BLY, Ore. — The nation’s largest wildfire raged through southern Oregon on Friday, but crews were curtailing some night operations as hard work and weak winds helped douse the flames while the forest The fire continued to threaten homes in neighboring California.
Fire officials said the bootleg fire, which has destroyed an area half the size of Rhode Island, engulfed 40% after burning about 70 homes, mainly cabins.
At least 2,000 homes were ordered to be evacuated during the fire and an additional 5,000 were threatened.
The upper eastern edge of the fire continued to move toward Summer Lake, jumping fire lines on Thursday and prompting evacuation orders for parts of Lake County to “go now!” Fire officials said.
Fire Information Officer Angela Goldman said winds of up to 10 mph (16 kph) could propel the flames through the wood, but not at speeds seen last week, when wind-driven fires broke out. grew rapidly.
The fire, which was sparked by lightning, spread for 4 miles (6 kilometers) a day due to strong winds and severely dry weather.
There was good news at the bottom of the 624-square-mile (1,616-square-kilometer) fire. The crew had stopped in the control lines and in the lower southeast, the crew was able to gain a substantial foothold, allowing them to engage in “24-7 run-and-gun” fighting, with fire information officers in night patrols. allowed to cut. Sarah Gracie said.
“For us, this is a huge step forward,” she said. “Working in the thick black forest in the middle of the night is not so easy.”
She said the crew would be able to rest and contribute to the day’s attacks.
“We have red flag warnings (extreme fire hazard) day after day and we don’t have red flag warnings today,” Gracie said on Thursday. However, low humidity and high temperature remained a cause of concern.
Gracie said that part of the fire had also burned in an area darkened by a previous fire, creating a gap in the fuel and reducing the spread of the flames through grass, shrubbery and wood.
In California, the Tamarack Fire burned more than 78 square miles (202 square kilometers) of wood and head-high chaparral in national forest land south of Lake Tahoe. It erupted on July 4 and was one of nearly two dozen blasts caused by lightning strikes.
Fire has destroyed at least 10 buildings in Alpine County. Fire officials expected active or extreme fire behavior Friday as afternoon gusts and temperatures approach 90 degrees Fahrenheit (32 degrees Celsius).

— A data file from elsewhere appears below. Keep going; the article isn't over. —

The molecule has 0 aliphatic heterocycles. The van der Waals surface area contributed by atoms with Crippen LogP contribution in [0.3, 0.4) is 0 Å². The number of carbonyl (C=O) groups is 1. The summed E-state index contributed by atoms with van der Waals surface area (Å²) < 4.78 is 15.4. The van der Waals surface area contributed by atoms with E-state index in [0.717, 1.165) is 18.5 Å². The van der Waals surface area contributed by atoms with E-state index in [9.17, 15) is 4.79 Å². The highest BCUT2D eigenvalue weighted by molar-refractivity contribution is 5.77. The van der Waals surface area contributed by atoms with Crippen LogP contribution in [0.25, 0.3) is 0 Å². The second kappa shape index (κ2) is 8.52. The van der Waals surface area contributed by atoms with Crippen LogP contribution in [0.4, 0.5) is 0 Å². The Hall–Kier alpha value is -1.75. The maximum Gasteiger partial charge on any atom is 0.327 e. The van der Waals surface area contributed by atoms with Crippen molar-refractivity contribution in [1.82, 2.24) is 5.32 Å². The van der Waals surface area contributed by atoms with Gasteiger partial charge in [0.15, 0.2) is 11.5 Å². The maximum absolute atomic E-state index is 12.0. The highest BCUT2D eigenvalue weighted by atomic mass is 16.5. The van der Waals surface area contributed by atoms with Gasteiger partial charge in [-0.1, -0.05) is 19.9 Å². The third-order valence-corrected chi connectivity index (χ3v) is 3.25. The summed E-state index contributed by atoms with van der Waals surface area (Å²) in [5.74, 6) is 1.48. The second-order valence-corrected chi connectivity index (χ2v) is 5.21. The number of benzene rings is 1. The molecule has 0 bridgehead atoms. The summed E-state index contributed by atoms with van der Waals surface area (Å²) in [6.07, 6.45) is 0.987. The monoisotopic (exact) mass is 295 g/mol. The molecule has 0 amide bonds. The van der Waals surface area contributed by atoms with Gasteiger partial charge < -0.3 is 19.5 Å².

Flames ignited a new site Thursday afternoon that jumped off a highway north of Topaz Lake on the California-Nevada line, prompting a new evacuation order at the Topaz Lake estate and neighboring areas.
The fire was less than a mile from the estates in Douglas County, Nevada, a community of about 1,200 people.
“Firefighters on the ground and aircraft are battling rising space under exceptionally difficult weather and fueling conditions,” the Humboldt-Toiyabe National Forest said in an update.
It was estimated that the new fire had already burned about 4 square miles (10 square kilometres).
Mandatory evacuation orders were issued Thursday in Plumas County in the Sierra Nevada, west of the Nevada Line as the Dixie Fire continued to explosively move east, becoming California’s largest wildfire ever this year.
“This fire is taking us away in no time,” incident commander Shannon Prather said Thursday evening.
As of Friday morning, the fire had burned more than 223 square miles (577 square kilometers), destroyed at least eight buildings and threatened at least 1,500 more, fire officials said.
Gavin Newsom’s office announced Thursday evening that the California Department of Forestry and Fire Protection had acquired 12 additional firefighters and nine were immediately doused. Cal Fire now has over 60 airplanes and helicopters.
Extremely dry conditions and recent heat waves associated with climate change have made it harder to fight wildfires. Climate change has made the West hotter and drier over the past 30 years and will continue to make the weather more extreme and wildfires more frequent and destructive.
Associated Press videographer Heaven Daly contributed from Gardnerville, Nevada.